Why the $300 child tax credit could be a step toward universal basic income — and happier families

Next month, millions of American families will begin receiving monthly direct cash payments, and unprecedented foray into the idea of a universal basic income. 

A new expanded child tax credit, part of the American Rescue Plan that Congress passed in March, will give low- and middle-income families monthly payouts of $300 per child under age 6 and $250 per child over age 6 beginning in July. 

It’s a direct cash benefit with no conditions dictating how the money must be spent. A family with two young children would see an extra $600 a month in their bank account. 

Advocates for children and families believe the new tax credit is the closest thing we’ve seen to the concept of universal basic income. 

Universal basic income, the idea that the government could reduce poverty by giving cash payments to citizens with no strings attached, left the political fringes a few years ago when then-presidential candidate Andrew Yang made it part of his campaign platform.  

It’s gained steam during the pandemic, as some American cities begin experimental cash programs to address income inequality. It’s also garnered a fair share of skepticism, particularly from political conservatives. 

Earlier this spring, U.S. Sens. Marco Rubio, R-Fla. and Mike Lee, R-Utah, called the expanded child tax benefit “universal basic income” in a joint statement opposing the measure, citing concerns it would make Americans more dependent on the government.  

Meanwhile, child and family advocates are watching to see how the expanded cash benefit impacts families. The IRS estimates the benefit will cover about 88 percent of American children. And researchers at Columbia University estimate that the benefit could reduce child poverty in the U.S. by 45 percent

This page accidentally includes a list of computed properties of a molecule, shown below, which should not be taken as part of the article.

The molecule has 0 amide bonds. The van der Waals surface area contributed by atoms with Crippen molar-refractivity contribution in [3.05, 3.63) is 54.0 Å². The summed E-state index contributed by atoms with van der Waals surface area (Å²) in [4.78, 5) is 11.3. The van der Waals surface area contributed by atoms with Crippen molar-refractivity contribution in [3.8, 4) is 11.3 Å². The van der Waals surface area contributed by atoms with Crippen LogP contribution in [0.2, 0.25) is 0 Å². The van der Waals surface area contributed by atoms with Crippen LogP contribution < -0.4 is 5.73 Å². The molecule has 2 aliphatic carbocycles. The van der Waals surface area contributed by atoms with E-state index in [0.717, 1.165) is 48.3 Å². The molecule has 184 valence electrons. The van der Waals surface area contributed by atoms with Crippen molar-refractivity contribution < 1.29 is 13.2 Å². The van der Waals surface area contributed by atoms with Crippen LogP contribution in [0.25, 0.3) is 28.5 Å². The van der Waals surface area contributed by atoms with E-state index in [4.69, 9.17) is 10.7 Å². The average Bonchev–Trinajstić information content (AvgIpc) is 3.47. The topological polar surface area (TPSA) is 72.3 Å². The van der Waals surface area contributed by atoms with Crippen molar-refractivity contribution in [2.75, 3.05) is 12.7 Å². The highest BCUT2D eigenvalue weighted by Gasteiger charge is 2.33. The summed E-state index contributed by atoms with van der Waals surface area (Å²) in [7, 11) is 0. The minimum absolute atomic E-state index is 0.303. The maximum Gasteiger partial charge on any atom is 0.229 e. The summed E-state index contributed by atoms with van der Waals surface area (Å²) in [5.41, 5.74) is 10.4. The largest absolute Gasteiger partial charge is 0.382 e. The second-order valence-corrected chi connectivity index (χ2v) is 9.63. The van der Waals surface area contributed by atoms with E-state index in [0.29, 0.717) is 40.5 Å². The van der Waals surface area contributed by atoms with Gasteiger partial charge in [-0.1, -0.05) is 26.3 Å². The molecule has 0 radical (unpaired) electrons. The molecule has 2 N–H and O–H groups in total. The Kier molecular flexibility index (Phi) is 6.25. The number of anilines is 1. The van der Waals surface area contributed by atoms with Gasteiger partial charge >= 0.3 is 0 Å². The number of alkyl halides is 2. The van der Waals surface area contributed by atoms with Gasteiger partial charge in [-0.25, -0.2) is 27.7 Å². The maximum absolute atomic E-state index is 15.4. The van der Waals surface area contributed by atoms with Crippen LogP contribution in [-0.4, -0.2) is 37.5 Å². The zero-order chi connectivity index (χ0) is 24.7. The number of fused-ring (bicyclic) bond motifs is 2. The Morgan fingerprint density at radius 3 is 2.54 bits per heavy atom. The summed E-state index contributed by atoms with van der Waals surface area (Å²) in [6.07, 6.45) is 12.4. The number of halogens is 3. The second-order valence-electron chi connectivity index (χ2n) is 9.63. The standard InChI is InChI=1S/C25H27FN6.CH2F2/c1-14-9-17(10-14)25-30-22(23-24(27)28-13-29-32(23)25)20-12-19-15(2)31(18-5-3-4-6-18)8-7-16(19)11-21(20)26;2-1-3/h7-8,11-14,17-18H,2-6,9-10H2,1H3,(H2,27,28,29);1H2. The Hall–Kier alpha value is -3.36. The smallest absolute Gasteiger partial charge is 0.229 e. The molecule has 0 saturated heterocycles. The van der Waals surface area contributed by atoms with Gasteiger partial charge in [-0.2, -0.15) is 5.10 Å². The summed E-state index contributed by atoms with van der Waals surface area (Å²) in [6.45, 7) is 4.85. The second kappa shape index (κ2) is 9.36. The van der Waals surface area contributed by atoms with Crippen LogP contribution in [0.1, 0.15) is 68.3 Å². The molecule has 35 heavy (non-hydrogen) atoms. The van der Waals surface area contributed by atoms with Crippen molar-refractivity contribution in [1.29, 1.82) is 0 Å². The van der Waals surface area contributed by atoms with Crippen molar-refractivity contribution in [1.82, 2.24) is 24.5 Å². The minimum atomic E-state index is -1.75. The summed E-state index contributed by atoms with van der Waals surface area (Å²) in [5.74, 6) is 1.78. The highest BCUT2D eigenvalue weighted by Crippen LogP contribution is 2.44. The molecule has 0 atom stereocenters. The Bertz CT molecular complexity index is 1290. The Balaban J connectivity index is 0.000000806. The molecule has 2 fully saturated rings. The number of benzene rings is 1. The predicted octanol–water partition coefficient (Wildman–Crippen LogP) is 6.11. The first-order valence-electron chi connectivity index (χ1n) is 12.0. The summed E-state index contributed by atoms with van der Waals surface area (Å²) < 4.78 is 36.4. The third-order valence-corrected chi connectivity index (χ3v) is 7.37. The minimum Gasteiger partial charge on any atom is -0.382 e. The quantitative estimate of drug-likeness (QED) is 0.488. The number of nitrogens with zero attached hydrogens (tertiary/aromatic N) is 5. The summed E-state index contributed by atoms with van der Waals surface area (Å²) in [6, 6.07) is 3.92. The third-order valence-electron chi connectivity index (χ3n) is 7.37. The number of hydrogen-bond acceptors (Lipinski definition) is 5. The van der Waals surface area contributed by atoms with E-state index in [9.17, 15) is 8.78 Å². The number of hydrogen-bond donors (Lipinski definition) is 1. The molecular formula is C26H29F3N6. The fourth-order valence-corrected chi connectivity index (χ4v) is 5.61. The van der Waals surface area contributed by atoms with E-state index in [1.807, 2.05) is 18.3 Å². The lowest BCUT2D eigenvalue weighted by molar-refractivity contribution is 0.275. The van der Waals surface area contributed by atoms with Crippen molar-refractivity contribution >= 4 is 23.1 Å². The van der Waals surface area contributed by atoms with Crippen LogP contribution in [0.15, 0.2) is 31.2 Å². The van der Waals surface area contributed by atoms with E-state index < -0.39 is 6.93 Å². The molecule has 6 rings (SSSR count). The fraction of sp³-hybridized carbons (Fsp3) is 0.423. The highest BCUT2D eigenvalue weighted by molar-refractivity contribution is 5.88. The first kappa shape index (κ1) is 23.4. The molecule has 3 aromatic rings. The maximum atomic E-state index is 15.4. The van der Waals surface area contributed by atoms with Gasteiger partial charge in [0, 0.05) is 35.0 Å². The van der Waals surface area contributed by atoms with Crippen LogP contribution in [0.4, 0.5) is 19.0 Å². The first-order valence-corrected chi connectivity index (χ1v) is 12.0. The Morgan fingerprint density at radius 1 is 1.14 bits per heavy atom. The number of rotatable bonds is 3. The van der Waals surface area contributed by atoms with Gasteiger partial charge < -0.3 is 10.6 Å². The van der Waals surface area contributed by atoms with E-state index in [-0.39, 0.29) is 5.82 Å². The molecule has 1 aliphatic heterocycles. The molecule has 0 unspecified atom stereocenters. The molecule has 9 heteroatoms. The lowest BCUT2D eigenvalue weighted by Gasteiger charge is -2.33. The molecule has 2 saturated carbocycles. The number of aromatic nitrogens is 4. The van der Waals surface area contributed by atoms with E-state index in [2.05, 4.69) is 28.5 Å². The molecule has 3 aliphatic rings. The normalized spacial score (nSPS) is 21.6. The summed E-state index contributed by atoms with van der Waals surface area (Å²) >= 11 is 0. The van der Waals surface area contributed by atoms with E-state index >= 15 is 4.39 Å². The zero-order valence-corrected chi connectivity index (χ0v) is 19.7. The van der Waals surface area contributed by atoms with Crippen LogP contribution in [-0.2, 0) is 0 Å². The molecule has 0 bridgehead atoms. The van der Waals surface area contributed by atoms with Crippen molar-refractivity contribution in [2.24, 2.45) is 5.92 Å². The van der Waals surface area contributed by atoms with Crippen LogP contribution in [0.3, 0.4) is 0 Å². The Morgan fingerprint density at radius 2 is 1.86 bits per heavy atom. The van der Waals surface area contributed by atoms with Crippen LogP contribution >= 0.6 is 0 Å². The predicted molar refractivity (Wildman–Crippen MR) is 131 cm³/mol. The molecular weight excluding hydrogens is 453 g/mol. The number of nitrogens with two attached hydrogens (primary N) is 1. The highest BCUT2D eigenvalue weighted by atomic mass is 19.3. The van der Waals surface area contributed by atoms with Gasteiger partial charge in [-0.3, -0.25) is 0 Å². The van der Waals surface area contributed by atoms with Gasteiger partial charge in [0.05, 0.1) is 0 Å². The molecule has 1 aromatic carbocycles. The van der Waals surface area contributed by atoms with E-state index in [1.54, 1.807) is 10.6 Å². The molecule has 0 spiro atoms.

“It has the opportunity to be a game-changer,” said Dr. Aisha Nyandoro, CEO of Mississippi-based Springboard to Opportunities. Her organization runs a program called Magnolia Mother’s Trust, which has provided monthly no-strings-attached $1,000 cash payouts to low-income Black mothers in Jackson, Miss., since 2018.  

“Our families are used to having punitive aspects connected to their social safety net, and this isn’t that,” she said, referring to conditions typically attached to government safety net programs, such as work requirements. 

“I expect (with the new child benefit) families to have the financial resources they need in order to address whatever needs their families have.” 

Childcare costs alone can often eat up more than 10 percent of a family’s budget. In Alabama, for example, daycare for an infant costs an average of $500 per month, according to the nonprofit think tank Economic Policy Institute. That’s nearly 12 percent of the median family income in Alabama. 

But with no conditions on how the money is spent, families can decide for themselves how to use it. Nyandoro said she has seen participants in the Magnolia Mother’s Trust initiative use their monthly cash benefits to pay debts, childcare expenses, for car repairs or family vacations. 

“The reality is that families (with an extra cash benefit) go about taking care of their business,” she said, noting that concerns over how low-income families would spend their benefits can be rooted in anti-Black stereotypes. “Everything you and I do with cash, they would do. They aren’t any different from a typical American family.” 

The new benefits are a temporary, year-long expansion of the existing $2,000-per-child benefit. The new expansion under the American Rescue plan also extended benefits to more low-income families who previously didn’t qualify. It’s expected to cost about $150 billion per year, according to the nonprofit Committee for a Responsible Federal Budget. 

Families who qualify and who already file tax returns don’t have to do anything to receive the new child tax benefits; it can be directly deposited in their bank accounts. The IRS has said it will open online portals to assist low-income families who don’t normally pay taxes.  

Nyandoro said she’s ecstatic about the potential for the increased benefits to help families and hopes the credit will be extended past its current limit of one year. Her organization will be working to make sure low-income families know how to access the money available to them, she said. 

“I’m so excited for the stories and narratives that we’ll see about how families are happier,” she said, “and are able to connect more with each other because parents aren’t having to work odd hours or aren’t as stressed.” 

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